Falling in Love with Git

May 07, 2013

As I mentioned earlier, we're transitioning from subversion to git, and one of the things we need to do is convert from many-projects-per-repository, which is what we had in subversion, to one-project-per-repository for git. This is partly to make things nicer, and partly because it will make Jenkins work better. So, thinking in subversion-terms, I thought I'd have to do it myself, and even tried by renaming all the files in one of the projects into the upper-level directory, removing all the other projects, committing locally, and then pushing to a new repo. Royal pain.

And then, I came across this. Oh. My. God. Git actually does the work for you. It's so easy, you just do the git filter-branch command, and suddenly your project is its own repository! Then, you just change the remote repository (git remote rm origin followed by git remote add new-url), and Bob's your uncle, you have a new, smaller repository.

I mean, seriously? That is AWESOME!

So, to be explicit, here's the series of commands:

    $ git clone repo-url
    $ cd repo
    $ git filter-branch --prune-empty --subdirectory-filter subdir-name master
    $ git remote rm origin
    $ git remote add new-repo-url
    $ git push -u origin --all --tags

Updated 05/12/2013 Okay, after messing around with this for some time, I've discovered that the above doesn't work quite right, because the pathnames in the commits are wrong - instead of being subdir-name/src/foo/Bar.java, it ends up being src/foo/Bar.java, which doesn't work. So, instead of trying to pull each subdirectory into their own repository, I'm taking the existing repository, with a bunch of subdirs, including the ones I'm interested in, and simply using git filter-branch to get rid of the ones I'm not interested in, as well as update the tags. So, here's what I've got now, which seems to work well:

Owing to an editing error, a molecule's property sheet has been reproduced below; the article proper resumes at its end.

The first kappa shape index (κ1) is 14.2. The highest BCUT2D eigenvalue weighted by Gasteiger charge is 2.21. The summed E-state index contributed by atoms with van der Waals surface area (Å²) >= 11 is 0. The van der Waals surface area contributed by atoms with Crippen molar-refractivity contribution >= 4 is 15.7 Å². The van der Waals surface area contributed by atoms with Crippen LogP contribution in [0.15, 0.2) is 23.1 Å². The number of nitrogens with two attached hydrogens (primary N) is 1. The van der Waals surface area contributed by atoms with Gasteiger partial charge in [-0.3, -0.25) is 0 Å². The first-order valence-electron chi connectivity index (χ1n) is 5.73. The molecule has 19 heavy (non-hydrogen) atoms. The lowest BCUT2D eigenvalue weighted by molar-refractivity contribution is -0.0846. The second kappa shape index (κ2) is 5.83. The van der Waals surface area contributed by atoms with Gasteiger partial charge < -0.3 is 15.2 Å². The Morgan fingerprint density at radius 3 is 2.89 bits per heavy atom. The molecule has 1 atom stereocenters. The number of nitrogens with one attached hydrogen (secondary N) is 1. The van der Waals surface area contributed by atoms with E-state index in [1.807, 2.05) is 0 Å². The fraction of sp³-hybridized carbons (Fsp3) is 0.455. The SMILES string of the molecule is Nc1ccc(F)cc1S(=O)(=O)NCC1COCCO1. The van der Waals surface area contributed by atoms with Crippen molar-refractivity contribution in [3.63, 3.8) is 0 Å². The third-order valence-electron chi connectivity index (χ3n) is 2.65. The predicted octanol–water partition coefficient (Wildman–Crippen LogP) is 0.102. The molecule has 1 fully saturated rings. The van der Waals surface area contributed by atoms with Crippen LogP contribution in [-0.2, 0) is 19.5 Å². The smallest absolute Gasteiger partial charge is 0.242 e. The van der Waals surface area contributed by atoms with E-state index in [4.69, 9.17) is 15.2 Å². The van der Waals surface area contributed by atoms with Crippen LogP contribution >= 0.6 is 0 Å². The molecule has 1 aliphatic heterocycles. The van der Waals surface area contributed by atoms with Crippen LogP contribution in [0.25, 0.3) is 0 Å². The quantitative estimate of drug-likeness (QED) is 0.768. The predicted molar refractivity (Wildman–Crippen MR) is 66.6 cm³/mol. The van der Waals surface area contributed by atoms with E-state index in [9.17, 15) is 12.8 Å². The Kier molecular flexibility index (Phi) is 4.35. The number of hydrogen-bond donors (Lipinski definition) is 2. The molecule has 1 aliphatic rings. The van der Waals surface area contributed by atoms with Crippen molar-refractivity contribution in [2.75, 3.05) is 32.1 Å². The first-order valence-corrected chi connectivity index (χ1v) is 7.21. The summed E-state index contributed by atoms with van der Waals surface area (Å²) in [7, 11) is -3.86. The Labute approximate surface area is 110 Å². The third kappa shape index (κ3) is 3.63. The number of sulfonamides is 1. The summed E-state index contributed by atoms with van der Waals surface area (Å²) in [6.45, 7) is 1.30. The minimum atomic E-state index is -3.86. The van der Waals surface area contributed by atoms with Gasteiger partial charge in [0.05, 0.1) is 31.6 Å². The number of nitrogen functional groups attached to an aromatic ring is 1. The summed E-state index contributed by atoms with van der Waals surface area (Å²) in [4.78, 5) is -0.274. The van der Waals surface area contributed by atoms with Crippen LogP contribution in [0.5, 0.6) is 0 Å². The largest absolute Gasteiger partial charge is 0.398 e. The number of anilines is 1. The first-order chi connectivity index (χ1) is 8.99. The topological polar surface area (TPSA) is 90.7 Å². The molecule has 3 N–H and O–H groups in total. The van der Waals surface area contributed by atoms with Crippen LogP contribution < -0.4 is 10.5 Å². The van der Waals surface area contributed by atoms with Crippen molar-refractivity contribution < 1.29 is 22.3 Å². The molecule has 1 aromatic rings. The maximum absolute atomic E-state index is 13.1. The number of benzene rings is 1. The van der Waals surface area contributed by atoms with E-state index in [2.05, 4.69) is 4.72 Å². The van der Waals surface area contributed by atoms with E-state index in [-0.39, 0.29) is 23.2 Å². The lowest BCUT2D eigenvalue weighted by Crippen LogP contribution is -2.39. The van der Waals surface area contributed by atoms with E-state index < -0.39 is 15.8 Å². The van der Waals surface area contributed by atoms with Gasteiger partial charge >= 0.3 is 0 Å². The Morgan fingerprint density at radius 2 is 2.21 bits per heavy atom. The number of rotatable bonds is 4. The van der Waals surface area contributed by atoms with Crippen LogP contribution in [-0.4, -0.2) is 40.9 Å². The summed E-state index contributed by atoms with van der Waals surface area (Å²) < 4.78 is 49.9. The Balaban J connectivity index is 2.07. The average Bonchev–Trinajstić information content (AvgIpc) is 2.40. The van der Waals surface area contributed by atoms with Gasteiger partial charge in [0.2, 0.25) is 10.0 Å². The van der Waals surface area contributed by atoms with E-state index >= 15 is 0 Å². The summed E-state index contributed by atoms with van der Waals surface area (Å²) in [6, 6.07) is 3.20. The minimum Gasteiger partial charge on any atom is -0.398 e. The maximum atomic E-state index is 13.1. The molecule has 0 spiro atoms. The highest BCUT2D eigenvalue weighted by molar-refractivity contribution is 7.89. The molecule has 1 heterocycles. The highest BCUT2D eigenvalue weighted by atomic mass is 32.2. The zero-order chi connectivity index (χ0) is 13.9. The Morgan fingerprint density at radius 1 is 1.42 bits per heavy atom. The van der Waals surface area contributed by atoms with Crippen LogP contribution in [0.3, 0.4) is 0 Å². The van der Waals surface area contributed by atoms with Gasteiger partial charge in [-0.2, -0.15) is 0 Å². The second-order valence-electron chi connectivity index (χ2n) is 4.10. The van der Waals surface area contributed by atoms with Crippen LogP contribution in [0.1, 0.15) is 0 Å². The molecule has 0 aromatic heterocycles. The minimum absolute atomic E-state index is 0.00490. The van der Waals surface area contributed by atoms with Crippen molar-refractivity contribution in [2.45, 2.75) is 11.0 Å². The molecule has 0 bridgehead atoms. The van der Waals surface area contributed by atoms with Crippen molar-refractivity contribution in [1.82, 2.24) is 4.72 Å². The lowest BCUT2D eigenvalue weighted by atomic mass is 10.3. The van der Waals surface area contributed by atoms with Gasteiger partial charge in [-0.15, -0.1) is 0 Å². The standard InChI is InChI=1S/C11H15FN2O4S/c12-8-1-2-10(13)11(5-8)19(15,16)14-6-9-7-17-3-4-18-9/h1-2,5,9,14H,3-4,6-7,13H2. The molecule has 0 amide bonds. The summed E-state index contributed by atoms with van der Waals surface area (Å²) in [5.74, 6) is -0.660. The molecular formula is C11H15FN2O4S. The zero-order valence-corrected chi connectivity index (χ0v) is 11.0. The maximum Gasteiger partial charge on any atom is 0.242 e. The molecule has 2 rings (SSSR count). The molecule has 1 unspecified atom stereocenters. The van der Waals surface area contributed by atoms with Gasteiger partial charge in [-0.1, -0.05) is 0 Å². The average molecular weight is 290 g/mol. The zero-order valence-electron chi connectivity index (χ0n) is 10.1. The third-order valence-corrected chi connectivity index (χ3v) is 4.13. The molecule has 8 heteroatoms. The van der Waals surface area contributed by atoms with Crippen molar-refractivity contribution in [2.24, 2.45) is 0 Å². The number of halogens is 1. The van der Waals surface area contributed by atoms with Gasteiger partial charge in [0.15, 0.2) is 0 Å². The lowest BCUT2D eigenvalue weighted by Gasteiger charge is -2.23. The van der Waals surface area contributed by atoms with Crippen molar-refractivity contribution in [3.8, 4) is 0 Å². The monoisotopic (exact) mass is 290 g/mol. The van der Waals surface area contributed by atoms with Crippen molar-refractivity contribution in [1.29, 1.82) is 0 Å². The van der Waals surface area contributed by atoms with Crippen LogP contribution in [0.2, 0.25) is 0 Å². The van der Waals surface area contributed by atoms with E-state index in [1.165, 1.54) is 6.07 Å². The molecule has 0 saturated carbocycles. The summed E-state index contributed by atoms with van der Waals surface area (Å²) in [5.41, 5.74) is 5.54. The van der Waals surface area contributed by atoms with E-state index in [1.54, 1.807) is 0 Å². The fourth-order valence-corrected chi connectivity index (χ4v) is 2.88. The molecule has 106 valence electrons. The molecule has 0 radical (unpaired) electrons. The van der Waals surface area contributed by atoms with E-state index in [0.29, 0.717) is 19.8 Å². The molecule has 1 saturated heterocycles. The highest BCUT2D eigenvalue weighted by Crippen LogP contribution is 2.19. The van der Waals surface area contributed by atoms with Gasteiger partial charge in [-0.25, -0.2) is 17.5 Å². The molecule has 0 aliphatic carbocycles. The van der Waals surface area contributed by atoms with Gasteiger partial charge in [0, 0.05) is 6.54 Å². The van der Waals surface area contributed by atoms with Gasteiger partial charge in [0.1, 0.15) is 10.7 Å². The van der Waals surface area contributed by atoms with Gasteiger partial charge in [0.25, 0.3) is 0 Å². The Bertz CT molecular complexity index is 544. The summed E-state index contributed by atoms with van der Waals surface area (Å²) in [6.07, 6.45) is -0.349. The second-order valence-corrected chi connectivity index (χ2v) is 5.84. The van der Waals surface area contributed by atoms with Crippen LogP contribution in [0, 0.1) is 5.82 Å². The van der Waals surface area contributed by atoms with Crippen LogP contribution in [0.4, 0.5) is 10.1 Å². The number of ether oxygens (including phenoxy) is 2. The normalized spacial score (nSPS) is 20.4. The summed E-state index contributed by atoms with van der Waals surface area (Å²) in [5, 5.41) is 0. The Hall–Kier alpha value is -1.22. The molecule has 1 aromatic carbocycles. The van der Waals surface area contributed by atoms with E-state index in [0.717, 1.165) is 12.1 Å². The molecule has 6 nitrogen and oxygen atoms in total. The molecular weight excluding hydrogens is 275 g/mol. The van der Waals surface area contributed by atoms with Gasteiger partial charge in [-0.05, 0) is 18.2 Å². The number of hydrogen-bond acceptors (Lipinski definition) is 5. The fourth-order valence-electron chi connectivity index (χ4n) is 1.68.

# Get a list of the directories I'm not interested in
    $ excludes=`echo $* | tr " " "|"`
    $ files=`ls | egrep -v $excludes | tr "\\n" " "`
    # Disconnect from remote for safety
    $ git remote rm origin
    # Get rid of all tags that don't fit my pattern
    $ git tag -l | grep -v $pattern | xargs git tag -d
    # Prune the directories I'm not interested in
    $ git filter-branch --tag-name-filter cat --prune-empty \
        --tree-filter "rm -rf ${files}" -- --all
    # Reset the indexes
    $ git reset --hard
    # Get rid of obsolete references in the logs
    $ git for-each-ref --format="%(refname)" refs/original/ | \
        xargs -n 1 git update-ref -d
    $ git reflog expire --expire=now --all
    $ git gc --aggressive --prune=now

Jack Lund

Jack Lund

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